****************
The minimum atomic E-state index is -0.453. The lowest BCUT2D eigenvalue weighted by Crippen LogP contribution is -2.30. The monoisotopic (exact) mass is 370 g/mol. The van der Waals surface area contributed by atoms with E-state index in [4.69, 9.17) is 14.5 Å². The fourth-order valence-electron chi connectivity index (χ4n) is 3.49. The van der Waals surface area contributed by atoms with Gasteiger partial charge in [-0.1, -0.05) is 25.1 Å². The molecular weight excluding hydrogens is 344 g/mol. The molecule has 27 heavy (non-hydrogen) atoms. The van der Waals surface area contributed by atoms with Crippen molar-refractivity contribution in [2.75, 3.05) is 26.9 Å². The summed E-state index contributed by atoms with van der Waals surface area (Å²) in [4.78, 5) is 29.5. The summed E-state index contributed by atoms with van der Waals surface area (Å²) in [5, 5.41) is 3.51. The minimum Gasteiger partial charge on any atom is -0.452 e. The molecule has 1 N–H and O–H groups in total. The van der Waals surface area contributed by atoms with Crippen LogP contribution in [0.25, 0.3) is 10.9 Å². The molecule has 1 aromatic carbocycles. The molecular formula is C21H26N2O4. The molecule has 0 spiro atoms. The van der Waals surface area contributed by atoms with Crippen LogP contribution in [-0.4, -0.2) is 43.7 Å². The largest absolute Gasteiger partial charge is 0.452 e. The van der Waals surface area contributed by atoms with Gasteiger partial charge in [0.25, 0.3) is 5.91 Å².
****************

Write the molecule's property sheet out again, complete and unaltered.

The minimum atomic E-state index is -0.453. The lowest BCUT2D eigenvalue weighted by Crippen LogP contribution is -2.30. The monoisotopic (exact) mass is 370 g/mol. The van der Waals surface area contributed by atoms with E-state index in [4.69, 9.17) is 14.5 Å². The fourth-order valence-electron chi connectivity index (χ4n) is 3.49. The van der Waals surface area contributed by atoms with Gasteiger partial charge in [-0.1, -0.05) is 25.1 Å². The molecular weight excluding hydrogens is 344 g/mol. The molecule has 27 heavy (non-hydrogen) atoms. The van der Waals surface area contributed by atoms with Crippen molar-refractivity contribution in [2.75, 3.05) is 26.9 Å². The summed E-state index contributed by atoms with van der Waals surface area (Å²) in [4.78, 5) is 29.5. The summed E-state index contributed by atoms with van der Waals surface area (Å²) in [5, 5.41) is 3.51. The minimum Gasteiger partial charge on any atom is -0.452 e. The molecule has 1 N–H and O–H groups in total. The van der Waals surface area contributed by atoms with Crippen LogP contribution in [0.25, 0.3) is 10.9 Å². The molecule has 1 aromatic carbocycles. The molecular formula is C21H26N2O4. The molecule has 0 spiro atoms. The van der Waals surface area contributed by atoms with Crippen LogP contribution in [-0.4, -0.2) is 43.7 Å². The largest absolute Gasteiger partial charge is 0.452 e. The van der Waals surface area contributed by atoms with Gasteiger partial charge in [0.25, 0.3) is 5.91 Å².